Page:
FOUR YEARS AGO, WE ANNOUNCED we were embarking on a “public” kitchen renovation project. We already had featured a number of kitchen projects in this magazine, and we aimed to record the redesign process and the rationale behind it; cabinet and appliance choices; the construction process; and, ultimately, present the final product in these pages.
Despite the fact that we were totally inexperienced with major house renovation projects and blissfully unaware of the things that could go wrong, we were determined to get the project done while we could. Luckily, a neighbor/interior designer dropped in on occasion with advice, encouragement and assurance.
It may be many a homeowner’s dream to live in a classic, (late) mid- century California-style ranch with Japanese elements, essentially untouched since the day it was built in 1968. It’s something else entirely to face the reality of updating a house designed and built when electricity and fuel were cheap and design often won out over conservation or the use of sustainable materials.
That is especially true when it comes to kitchens. To say we’ve come a long way is an understatement: Advancements in technology, electronics and construction materials and methods have made updating a period kitchen an adventure in possibilities, to say the least.
(The [cabinet] doors had to be pushed into the latch with just the right touch or the latch would not spring closed—a Zen thing that not everyone could master.)
We knew we had to do a major renovation the minute we bought the house—not because the design didn’t match our needs or aesthetic, but because it had to be done. Everything in the kitchen but the refrigerator and dishwasher dated from the time of construction, including the electric range/microwave unit. (We never tested for microwave leakage, but two of the four resistance-coil elements on the range worked intermittently and the oven could take an hour or more to heat up to 400 ̊F—and that was a gamble.)
The original cabinets—and there were plenty of them—were well- constructed plywood boxes covered in wood-patterned Formica and generally in good shape, except that the doors featured the once-popular “push-open/push-lock” latch design. That system drove more than a few guests screaming to the living room in frustration. (The door had to be pushed into the latch with just the right touch or the latch would not spring closed—a Zen thing that not everyone could master.) There were no “soft-close” drawers or doors, no sliding organizers, no fancy inserts—just solid cabinets and countertops with a few more years left in them; they were donated to Habitat for Humanity in Newburgh for reuse.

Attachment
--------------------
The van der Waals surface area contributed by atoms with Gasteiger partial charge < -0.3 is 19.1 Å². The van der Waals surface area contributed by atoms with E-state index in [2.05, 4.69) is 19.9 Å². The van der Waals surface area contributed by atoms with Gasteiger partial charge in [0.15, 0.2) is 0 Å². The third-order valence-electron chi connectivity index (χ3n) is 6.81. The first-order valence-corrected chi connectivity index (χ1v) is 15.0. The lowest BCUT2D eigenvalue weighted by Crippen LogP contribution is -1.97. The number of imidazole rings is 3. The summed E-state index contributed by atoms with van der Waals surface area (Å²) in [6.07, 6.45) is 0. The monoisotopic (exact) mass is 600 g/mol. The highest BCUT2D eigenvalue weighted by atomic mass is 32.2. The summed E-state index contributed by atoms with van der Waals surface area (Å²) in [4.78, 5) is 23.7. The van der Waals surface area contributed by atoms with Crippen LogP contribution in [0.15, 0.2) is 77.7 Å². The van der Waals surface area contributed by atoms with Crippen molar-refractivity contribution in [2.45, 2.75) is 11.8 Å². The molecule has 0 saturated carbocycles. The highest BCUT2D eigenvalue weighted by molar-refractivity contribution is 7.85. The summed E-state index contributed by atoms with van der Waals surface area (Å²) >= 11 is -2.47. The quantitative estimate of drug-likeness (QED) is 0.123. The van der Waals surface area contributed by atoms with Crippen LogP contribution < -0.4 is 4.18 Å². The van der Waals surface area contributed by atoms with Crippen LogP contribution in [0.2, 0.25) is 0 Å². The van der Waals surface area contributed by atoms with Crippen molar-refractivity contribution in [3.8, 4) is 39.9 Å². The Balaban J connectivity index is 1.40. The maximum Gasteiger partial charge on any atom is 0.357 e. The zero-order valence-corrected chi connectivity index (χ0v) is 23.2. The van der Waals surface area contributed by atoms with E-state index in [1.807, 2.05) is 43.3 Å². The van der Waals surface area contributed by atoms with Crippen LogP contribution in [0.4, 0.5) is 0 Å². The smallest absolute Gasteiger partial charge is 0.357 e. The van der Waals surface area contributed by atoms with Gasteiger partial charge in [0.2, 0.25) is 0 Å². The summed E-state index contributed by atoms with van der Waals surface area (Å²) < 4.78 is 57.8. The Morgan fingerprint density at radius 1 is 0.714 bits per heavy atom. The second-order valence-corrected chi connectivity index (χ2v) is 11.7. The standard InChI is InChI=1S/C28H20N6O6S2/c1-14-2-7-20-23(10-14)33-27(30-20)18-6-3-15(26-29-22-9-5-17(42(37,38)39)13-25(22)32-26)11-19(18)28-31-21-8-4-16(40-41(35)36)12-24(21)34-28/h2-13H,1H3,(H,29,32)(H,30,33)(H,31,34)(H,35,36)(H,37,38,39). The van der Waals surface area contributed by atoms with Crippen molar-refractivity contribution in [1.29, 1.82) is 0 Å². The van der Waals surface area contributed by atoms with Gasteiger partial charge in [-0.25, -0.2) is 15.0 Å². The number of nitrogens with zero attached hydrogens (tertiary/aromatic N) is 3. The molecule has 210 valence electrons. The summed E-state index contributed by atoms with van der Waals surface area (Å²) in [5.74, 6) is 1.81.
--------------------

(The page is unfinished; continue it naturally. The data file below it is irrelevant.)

We had several objectives in redesigning the 190-square-foot kitchen layout:
- improve the flow of the kitchen/den and create a functional gathering space by removing a wall so that the spaces became unified;
- replace the aging appliances and plumbing fixtures with modern, more efficient units;
- eliminate the redundant sliding door in the kitchen leading out to the deck and replace it with a window;
- maintain harmony with the overall design and aesthetic of the rest of the house.
Replacing the appliances was the easy part—we shopped by Consumer Reports. Unfortunately, most of the makes and models we went shopping for were not carried by local independent stores. (One exception and an important addition was a high-efficiency fan/vent to eliminate odors. We found a quiet, unobtrusive stainless Faber unit that vents straight up and out at Michael’s Appliances in Middletown.) Purchasing appliances that we could afford was our one concession to big-box retail. On the flip side, we generally shopped the sales for the best prices and the retailers held the units until we were ready for them.
The transformative point of the project was enlarging what had been only an 18-inch pass-through between the kitchen and den into a “walk through” (reinforced with a new header and supporting post). Suddenly, the size of the kitchen seemed to double, and the den, which we (fondly) had referred to as “the cave” because of the lack of light and limited access, became an inviting and useful space. That decision meant repositioning the sink, refrigerator and dishwasher plumbing, but since most of the kitchen subfloor was pulled up to inspect for old leak damage (there was none), rerouting the plumbing was not a long or difficult task.
Everyone who entered the kitchen at one time or another had an opinion about what should go where, and why.
Determining the final overall layout of the kitchen proper was a long (and sometimes contentious) process— everyone who entered the kitchen at one time or another had an opinion about what should go where, and why. Ultimately, we listened patiently to everyone and each other, then waited to see which ideas held up over time.
If there is a tipping point in a kitchen renovation project, it most likely is with the cabinets—if upgraded appliances cost more than anticipated, the difference often will come out of the cabinet budget. This was one area, however, where we would not compromise. (Why should we remove high-quality cabinets that have lasted well over 40 years and replace them with junk?)
We wanted plywood boxes with flat fronts and book-matched walnut. Period. (We’re surrounded by walnut trees.) Many of the independent kitchen design firms we consulted were quite helpful with ideas and suggestions, but none offered the right combination of design, construction or price, and some obviously were more in the cabinet sales business rather than kitchen design.
As it turned out, we found our answer in a local (Newburgh) cabinet maker, whose quality construction and design details met every one of our requirements—at a price very close to what semi-custom, factory-made units would have cost.